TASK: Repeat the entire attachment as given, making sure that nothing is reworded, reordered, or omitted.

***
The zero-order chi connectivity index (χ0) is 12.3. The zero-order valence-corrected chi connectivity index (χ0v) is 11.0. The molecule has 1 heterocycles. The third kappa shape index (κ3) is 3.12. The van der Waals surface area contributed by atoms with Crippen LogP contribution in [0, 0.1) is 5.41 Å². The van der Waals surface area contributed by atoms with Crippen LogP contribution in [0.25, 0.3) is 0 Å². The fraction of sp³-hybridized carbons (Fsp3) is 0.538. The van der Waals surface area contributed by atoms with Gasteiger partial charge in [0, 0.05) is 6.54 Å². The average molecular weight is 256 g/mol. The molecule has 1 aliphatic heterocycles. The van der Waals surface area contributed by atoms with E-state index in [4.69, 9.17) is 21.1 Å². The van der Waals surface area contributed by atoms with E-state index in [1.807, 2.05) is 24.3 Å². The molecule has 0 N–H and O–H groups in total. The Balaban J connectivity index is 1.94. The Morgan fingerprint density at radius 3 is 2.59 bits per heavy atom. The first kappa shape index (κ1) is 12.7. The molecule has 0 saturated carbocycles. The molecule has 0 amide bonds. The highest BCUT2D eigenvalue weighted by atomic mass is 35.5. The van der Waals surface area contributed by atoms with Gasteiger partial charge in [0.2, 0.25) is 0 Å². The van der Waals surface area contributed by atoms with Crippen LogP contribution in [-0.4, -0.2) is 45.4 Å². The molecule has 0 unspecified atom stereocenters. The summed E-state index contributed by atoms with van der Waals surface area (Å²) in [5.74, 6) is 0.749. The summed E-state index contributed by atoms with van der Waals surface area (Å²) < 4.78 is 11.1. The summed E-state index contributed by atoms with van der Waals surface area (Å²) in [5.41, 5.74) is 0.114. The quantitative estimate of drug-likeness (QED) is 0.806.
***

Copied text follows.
The zero-order chi connectivity index (χ0) is 12.3. The zero-order valence-corrected chi connectivity index (χ0v) is 11.0. The molecule has 1 heterocycles. The third kappa shape index (κ3) is 3.12. The van der Waals surface area contributed by atoms with Crippen LogP contribution in [0, 0.1) is 5.41 Å². The van der Waals surface area contributed by atoms with Crippen LogP contribution in [0.25, 0.3) is 0 Å². The fraction of sp³-hybridized carbons (Fsp3) is 0.538. The van der Waals surface area contributed by atoms with Gasteiger partial charge in [0, 0.05) is 6.54 Å². The average molecular weight is 256 g/mol. The molecule has 1 aliphatic heterocycles. The van der Waals surface area contributed by atoms with E-state index in [4.69, 9.17) is 21.1 Å². The van der Waals surface area contributed by atoms with E-state index in [1.807, 2.05) is 24.3 Å². The molecule has 0 N–H and O–H groups in total. The Balaban J connectivity index is 1.94. The Morgan fingerprint density at radius 3 is 2.59 bits per heavy atom. The first kappa shape index (κ1) is 12.7. The molecule has 0 saturated carbocycles. The molecule has 0 amide bonds. The highest BCUT2D eigenvalue weighted by atomic mass is 35.5. The van der Waals surface area contributed by atoms with Gasteiger partial charge in [0.2, 0.25) is 0 Å². The van der Waals surface area contributed by atoms with Crippen LogP contribution in [-0.4, -0.2) is 45.4 Å². The molecule has 0 unspecified atom stereocenters. The summed E-state index contributed by atoms with van der Waals surface area (Å²) in [5.74, 6) is 0.749. The summed E-state index contributed by atoms with van der Waals surface area (Å²) < 4.78 is 11.1. The summed E-state index contributed by atoms with van der Waals surface area (Å²) in [5.41, 5.74) is 0.114. The quantitative estimate of drug-likeness (QED) is 0.806.